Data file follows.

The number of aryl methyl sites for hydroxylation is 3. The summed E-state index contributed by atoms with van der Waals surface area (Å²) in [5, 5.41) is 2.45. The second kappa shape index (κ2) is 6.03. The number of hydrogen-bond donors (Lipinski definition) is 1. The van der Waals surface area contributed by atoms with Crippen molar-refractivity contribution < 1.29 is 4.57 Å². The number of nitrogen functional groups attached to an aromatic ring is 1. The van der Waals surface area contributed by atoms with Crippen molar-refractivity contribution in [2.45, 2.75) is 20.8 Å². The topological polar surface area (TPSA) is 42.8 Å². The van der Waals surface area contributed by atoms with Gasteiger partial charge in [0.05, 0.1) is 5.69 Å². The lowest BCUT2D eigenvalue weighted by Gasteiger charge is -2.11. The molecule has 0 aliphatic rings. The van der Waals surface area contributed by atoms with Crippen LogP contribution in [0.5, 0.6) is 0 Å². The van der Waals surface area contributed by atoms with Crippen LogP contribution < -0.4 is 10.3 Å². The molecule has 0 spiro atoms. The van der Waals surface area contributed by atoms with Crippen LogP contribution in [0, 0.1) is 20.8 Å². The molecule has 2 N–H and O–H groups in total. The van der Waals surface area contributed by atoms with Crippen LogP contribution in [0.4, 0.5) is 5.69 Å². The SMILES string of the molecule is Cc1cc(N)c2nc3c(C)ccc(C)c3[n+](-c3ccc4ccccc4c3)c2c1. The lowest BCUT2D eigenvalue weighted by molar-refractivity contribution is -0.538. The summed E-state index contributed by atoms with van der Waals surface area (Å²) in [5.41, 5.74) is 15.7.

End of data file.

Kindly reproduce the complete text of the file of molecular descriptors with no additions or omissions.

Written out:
The number of aryl methyl sites for hydroxylation is 3. The summed E-state index contributed by atoms with van der Waals surface area (Å²) in [5, 5.41) is 2.45. The second kappa shape index (κ2) is 6.03. The number of hydrogen-bond donors (Lipinski definition) is 1. The van der Waals surface area contributed by atoms with Crippen molar-refractivity contribution < 1.29 is 4.57 Å². The number of nitrogen functional groups attached to an aromatic ring is 1. The van der Waals surface area contributed by atoms with Crippen molar-refractivity contribution in [2.45, 2.75) is 20.8 Å². The topological polar surface area (TPSA) is 42.8 Å². The van der Waals surface area contributed by atoms with Gasteiger partial charge in [0.05, 0.1) is 5.69 Å². The lowest BCUT2D eigenvalue weighted by Gasteiger charge is -2.11. The molecule has 0 aliphatic rings. The van der Waals surface area contributed by atoms with Crippen LogP contribution in [0.5, 0.6) is 0 Å². The van der Waals surface area contributed by atoms with Crippen LogP contribution < -0.4 is 10.3 Å². The molecule has 0 spiro atoms. The van der Waals surface area contributed by atoms with Crippen LogP contribution in [0, 0.1) is 20.8 Å². The molecule has 2 N–H and O–H groups in total. The van der Waals surface area contributed by atoms with Crippen LogP contribution in [0.4, 0.5) is 5.69 Å². The SMILES string of the molecule is Cc1cc(N)c2nc3c(C)ccc(C)c3[n+](-c3ccc4ccccc4c3)c2c1. The lowest BCUT2D eigenvalue weighted by molar-refractivity contribution is -0.538. The summed E-state index contributed by atoms with van der Waals surface area (Å²) in [5.41, 5.74) is 15.7.